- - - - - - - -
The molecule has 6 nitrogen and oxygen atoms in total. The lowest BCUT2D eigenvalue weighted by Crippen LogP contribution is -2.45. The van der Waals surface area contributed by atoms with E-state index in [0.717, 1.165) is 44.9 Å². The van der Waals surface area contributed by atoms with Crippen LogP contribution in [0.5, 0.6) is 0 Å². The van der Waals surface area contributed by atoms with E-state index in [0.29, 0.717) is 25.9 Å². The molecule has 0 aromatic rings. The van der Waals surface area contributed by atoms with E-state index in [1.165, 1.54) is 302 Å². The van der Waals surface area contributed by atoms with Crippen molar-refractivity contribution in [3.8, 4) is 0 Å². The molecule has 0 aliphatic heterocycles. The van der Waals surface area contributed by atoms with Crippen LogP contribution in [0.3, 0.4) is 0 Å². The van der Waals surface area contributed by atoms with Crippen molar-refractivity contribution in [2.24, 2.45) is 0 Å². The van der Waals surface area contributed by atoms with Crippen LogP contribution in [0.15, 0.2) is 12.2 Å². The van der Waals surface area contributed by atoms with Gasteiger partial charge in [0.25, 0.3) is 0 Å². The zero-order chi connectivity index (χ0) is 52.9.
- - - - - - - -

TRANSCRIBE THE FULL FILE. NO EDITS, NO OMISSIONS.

The molecule has 6 nitrogen and oxygen atoms in total. The lowest BCUT2D eigenvalue weighted by Crippen LogP contribution is -2.45. The van der Waals surface area contributed by atoms with E-state index in [0.717, 1.165) is 44.9 Å². The van der Waals surface area contributed by atoms with Crippen LogP contribution in [0.5, 0.6) is 0 Å². The van der Waals surface area contributed by atoms with E-state index in [0.29, 0.717) is 25.9 Å². The molecule has 0 aromatic rings. The van der Waals surface area contributed by atoms with E-state index in [1.165, 1.54) is 302 Å². The van der Waals surface area contributed by atoms with Crippen molar-refractivity contribution in [3.8, 4) is 0 Å². The molecule has 0 aliphatic heterocycles. The van der Waals surface area contributed by atoms with Crippen LogP contribution in [0.3, 0.4) is 0 Å². The van der Waals surface area contributed by atoms with Crippen molar-refractivity contribution in [2.24, 2.45) is 0 Å². The van der Waals surface area contributed by atoms with Crippen LogP contribution in [0.15, 0.2) is 12.2 Å². The van der Waals surface area contributed by atoms with Gasteiger partial charge in [0.25, 0.3) is 0 Å². The zero-order chi connectivity index (χ0) is 52.9.